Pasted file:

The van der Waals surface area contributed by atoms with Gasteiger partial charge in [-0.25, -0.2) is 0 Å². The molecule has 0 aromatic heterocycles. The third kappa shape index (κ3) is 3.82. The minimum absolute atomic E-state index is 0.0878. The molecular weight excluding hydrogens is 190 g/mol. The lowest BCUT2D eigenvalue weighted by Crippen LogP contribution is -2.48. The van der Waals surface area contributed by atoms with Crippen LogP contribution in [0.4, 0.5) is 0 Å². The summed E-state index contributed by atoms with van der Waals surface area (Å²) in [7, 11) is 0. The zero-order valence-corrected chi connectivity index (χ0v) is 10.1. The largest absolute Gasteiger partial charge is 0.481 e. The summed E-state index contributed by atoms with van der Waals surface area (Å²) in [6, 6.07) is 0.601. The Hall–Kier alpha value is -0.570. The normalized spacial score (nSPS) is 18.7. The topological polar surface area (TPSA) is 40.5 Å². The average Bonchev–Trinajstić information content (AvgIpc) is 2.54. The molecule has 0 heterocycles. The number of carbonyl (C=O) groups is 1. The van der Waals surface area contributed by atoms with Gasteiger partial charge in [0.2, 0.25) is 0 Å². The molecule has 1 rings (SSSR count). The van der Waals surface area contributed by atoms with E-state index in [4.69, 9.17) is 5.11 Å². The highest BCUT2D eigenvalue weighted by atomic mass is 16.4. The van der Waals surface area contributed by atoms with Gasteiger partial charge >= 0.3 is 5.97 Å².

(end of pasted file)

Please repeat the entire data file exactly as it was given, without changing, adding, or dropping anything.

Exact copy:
The van der Waals surface area contributed by atoms with Gasteiger partial charge in [-0.25, -0.2) is 0 Å². The molecule has 0 aromatic heterocycles. The third kappa shape index (κ3) is 3.82. The minimum absolute atomic E-state index is 0.0878. The molecular weight excluding hydrogens is 190 g/mol. The lowest BCUT2D eigenvalue weighted by Crippen LogP contribution is -2.48. The van der Waals surface area contributed by atoms with Crippen LogP contribution in [0.4, 0.5) is 0 Å². The summed E-state index contributed by atoms with van der Waals surface area (Å²) in [7, 11) is 0. The zero-order valence-corrected chi connectivity index (χ0v) is 10.1. The largest absolute Gasteiger partial charge is 0.481 e. The summed E-state index contributed by atoms with van der Waals surface area (Å²) in [6, 6.07) is 0.601. The Hall–Kier alpha value is -0.570. The normalized spacial score (nSPS) is 18.7. The topological polar surface area (TPSA) is 40.5 Å². The average Bonchev–Trinajstić information content (AvgIpc) is 2.54. The molecule has 0 heterocycles. The number of carbonyl (C=O) groups is 1. The van der Waals surface area contributed by atoms with Gasteiger partial charge in [0.2, 0.25) is 0 Å². The molecule has 1 rings (SSSR count). The van der Waals surface area contributed by atoms with E-state index in [4.69, 9.17) is 5.11 Å². The highest BCUT2D eigenvalue weighted by atomic mass is 16.4. The van der Waals surface area contributed by atoms with Gasteiger partial charge >= 0.3 is 5.97 Å².